Months after reading David Eagleman’s Sum, which is a collection of stories about scenarios in the afterlife that is my favourite fiction book, I am still loving the premise as a means to think of new concepts to write short fiction. Today, I have another one.
A nudge in behavioral economics is a small suggestion and/or behaviour reinforcement designed to help people make better choices, if not coined, then certainly popularized by Richard Thaler and Cass Sunstein in their book of the same name. McDonald’s is fast food I should eat less of, but given Warren Buffett and Bill Gates eat there regularly, too, my brain is making excuses to stop. Recently, I put nudge and McDonald’s together for an idea that could save the company money, and improve the lives of millions with the volume McDonald’s serves… and it even resembles something McDonald’s has done before!
For today’s post, I want to introduce you to a very new app, Pique, that’s only available for iOS right now. I think some of you may find useful and also enjoy using to make positive changes in your life. To be clear, I have nothing to do with this app, but if you like what it can do for you to teach you new ways of thinking, making positive changes in life and ones that will stick, and to understand how people do or don’t do this well, this is your chance to get ahead of the world in these matters and be among the earliest to try!
Yesterday, I wrote to question the limits of taking on other people’s voices in the first person as a poet, as if the poet had actually experienced the topic to know rather than just imagined it? That is, how legitimate is it for a poet to write about others’ experiences in their own voice, as if s/he could represent the collective voices of humanity? Today, I write to ask questions about a slightly different, but much more limited, poetic collective writing approach. What if the poet still wrote in the first person under the voice of another, or others, but that they had some connection to the poet? That is, collective in this sense means a very finite collective of people, rather than humanity or some segment of it as a collective. Put it another way, instead of the poet writing in the first person as if they were anyone in the human race collective that they pleased, rather than in the third person to tell about it, here, the poet is writing for all members of some small collective, like each member of a family, or both members of a couple, etc. They’d not only be a collective poet to some extent, but would also be writing collective poems where there are contributions from more than one person, all in the first person voice. How acceptable would that be, whether in general or depending on the situation?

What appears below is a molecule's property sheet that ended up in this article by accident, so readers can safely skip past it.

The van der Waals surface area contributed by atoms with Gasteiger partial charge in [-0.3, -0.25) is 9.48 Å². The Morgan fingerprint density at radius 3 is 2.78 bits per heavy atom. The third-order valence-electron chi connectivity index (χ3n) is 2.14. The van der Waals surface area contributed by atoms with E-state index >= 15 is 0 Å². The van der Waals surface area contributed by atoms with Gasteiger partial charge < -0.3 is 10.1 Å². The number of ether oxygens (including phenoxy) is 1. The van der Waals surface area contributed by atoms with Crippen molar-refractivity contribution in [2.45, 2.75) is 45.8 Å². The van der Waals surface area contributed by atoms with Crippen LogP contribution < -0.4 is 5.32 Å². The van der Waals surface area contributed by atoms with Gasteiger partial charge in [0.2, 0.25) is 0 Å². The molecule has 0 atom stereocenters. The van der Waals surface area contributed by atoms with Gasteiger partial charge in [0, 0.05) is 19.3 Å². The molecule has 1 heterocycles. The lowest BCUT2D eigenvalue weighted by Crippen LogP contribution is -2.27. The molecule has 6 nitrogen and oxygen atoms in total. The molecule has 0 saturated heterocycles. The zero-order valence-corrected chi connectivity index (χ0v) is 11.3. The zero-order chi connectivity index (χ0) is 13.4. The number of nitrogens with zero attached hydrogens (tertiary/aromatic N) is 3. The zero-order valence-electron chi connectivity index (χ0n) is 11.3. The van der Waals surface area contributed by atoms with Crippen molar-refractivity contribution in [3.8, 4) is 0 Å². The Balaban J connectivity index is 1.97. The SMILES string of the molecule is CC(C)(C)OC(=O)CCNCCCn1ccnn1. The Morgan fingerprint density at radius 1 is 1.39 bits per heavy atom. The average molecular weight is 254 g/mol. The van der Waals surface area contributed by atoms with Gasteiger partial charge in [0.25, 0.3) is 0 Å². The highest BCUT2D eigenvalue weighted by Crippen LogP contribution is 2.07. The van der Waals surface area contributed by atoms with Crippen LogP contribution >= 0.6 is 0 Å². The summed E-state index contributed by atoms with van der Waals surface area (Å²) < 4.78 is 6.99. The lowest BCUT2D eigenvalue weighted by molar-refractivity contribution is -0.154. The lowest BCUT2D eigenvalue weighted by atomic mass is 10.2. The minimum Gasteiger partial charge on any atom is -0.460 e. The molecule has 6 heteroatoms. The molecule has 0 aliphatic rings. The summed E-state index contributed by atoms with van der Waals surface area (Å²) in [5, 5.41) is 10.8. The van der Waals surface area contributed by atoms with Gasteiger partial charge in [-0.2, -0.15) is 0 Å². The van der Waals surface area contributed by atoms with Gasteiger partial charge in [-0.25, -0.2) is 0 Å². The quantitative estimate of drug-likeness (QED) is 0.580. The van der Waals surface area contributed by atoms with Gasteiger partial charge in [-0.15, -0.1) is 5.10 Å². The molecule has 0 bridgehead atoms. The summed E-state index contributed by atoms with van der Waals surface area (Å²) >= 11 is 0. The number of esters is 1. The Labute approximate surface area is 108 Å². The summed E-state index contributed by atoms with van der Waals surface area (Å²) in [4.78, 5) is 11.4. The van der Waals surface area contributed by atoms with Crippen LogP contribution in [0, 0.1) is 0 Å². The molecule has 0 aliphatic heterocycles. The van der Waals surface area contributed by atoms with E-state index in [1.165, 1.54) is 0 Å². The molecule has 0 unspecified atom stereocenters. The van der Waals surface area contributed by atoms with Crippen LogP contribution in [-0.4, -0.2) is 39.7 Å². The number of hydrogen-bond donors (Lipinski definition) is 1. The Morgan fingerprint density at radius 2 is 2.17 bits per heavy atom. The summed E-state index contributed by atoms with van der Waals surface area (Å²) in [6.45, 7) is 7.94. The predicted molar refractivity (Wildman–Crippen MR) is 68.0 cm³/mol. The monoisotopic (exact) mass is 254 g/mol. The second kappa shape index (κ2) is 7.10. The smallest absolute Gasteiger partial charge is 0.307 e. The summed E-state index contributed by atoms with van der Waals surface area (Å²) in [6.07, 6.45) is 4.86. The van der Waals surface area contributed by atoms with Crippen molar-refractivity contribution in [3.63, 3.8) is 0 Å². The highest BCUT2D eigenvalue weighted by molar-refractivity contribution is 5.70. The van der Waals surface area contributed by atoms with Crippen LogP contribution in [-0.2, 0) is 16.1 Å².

I’ve always thought poetry as something very personal. As such, when you wrote in the first person voice, you are writing of your perspective and/or your experiences. If you wrote about someone else’s perspectives and/or experiences, like how Chaucer wrote of others’ tales, or how Coleridge wrote of Kubla Khan, among many other examples, you wrote then in the third person voice, aside from personal quotes of certain characters. However, in my newly intensified exposure to modern poetry, I have seen more examples of poets writing in the first person about perspectives and/or experiences not their own. That’s fine as a literary tool in prose, but I’m not yet comfortable with that aspect for poetry given how I associate poetry as something deeply personal, even if only on choice of expression to tell someone else’s story… as if you knew it rather than as if you were it. I’m sure I’m not the only one who thinks of poetry as something deeply personal to be handled this way, but, it seems, the world doesn’t agree with me.